Upsurge in whooping cough cases in Taranaki

23 August 2016

Taranaki DHB confirmed today that two children aged less than 6 months old have developed whooping cough and a total of 37 people have been notified with the disease in Taranaki, so far this year. Most cases are in older people and the average age being 27 years old.

Dr Jonathan Jarman said, “Whooping Cough is a frightening disease, particularly for babies and young children who might go blue or stop breathing during coughing attacks and many need to be hospitalised.”

“Whooping Cough can be life-threatening as complications are highest in this very young age group. Also, children who are unimmunised are at especially high risk of infection,” he added.

Whooping cough (or pertussis) is a highly contagious illness that is caused by a bacterium (Bordetella pertussis). It is spread by an infected person through droplets produced during coughing or sneezing, which is why it is important to keep babies away from people with coughs and to avoid coughing on babies.

Symptoms start with a runny nose and dry cough. The coughing gets worse over the next few weeks developing into attacks of coughing. The ‘whoop’ sound occurs as children draw a breath after a long coughing attack, although in some cases, there is no whooping sound. They may also vomit and stop breathing.  The symptoms tend to be worse at night.  The old name of the disease is the cough of 100 days.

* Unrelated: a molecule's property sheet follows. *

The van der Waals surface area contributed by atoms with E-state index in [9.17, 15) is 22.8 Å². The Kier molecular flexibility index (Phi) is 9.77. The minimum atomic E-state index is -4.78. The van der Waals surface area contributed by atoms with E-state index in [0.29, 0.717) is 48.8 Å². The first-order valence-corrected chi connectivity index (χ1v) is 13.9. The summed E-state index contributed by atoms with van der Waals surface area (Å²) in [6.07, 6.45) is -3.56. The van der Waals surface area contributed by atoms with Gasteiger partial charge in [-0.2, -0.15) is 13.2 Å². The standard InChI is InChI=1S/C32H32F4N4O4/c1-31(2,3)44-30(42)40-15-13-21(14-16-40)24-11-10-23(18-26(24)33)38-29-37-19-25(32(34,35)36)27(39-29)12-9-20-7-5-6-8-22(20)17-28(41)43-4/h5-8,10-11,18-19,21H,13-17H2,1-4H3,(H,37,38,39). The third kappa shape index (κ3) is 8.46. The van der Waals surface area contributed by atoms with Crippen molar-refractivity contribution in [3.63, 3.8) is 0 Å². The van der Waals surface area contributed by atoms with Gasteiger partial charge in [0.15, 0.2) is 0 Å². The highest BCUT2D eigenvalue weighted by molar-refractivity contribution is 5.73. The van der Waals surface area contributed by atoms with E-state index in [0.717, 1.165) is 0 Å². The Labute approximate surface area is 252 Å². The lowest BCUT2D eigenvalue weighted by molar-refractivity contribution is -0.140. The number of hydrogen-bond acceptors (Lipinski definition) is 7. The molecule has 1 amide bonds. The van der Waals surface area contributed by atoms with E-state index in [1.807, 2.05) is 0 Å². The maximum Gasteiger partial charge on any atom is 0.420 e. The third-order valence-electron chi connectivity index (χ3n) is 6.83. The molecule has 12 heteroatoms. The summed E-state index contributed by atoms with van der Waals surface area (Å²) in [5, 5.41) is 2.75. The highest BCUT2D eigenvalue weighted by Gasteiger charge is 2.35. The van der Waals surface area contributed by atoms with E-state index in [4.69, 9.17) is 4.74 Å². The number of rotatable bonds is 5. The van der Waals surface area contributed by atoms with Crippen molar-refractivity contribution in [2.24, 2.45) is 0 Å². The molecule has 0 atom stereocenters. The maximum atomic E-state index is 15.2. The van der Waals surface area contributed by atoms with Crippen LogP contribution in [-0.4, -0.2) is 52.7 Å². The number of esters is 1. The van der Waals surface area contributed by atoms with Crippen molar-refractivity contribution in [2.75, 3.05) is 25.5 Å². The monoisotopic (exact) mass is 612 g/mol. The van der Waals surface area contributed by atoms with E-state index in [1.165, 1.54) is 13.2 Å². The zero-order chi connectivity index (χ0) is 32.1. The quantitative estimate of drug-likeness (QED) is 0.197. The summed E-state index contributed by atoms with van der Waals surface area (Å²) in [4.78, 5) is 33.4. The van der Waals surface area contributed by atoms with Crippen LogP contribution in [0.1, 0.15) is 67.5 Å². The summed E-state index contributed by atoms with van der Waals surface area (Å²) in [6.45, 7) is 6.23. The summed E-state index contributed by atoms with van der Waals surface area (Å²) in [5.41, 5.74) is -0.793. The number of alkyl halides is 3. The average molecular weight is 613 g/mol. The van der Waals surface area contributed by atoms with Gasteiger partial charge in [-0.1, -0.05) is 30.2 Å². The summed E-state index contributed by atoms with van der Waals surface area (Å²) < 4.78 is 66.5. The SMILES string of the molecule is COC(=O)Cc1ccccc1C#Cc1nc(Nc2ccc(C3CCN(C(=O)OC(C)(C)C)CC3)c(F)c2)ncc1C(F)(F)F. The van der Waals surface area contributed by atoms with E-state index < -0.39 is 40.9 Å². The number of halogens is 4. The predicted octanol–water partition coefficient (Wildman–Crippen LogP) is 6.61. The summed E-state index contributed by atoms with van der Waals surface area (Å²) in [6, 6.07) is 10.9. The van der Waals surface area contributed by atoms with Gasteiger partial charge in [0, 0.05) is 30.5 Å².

Dr Jarman explained, “For older people, the disease can be “very annoying” because coughing bouts can last for weeks.”

Dr Jarman advised people should talk to their family doctor or nurse to make sure that their children are up- to-date with their immunisations, especially if there is a baby in their family or whanau.

“For infants, it takes three immunisations for whooping cough at 6 weeks, 3 months and 5 months to obtain immunity so it is very important to start the immunisations on time. In saying this, it’s also never too late to catch up on missed immunisations,” added Dr Jarman.

Whooping cough boosters at 4 and 11 years help to keep older children protected and stop the disease being passed on to young children and babies.

Vaccination against whooping cough is also recommended in pregnancy. Getting immunised between 28 and 38 weeks of pregnancy means that immunity can be passed to the baby when they are born. This immunity protects them until they get their first vaccinations at 6 weeks of age.

The Whooping Cough vaccination is free for children and pregnant women. The protection provided by childhood vaccination gradually reduces over time, leaving adolescents and adults potentially at risk of catching the disease. Adults can also receive the vaccine but it is not government funded unless they are pregnant women.

ENDS

For more information please call

Cressida Gates, Media & Communications Manager, 027 703 6177

 

 

Last updated: Tuesday, August 23, 2016

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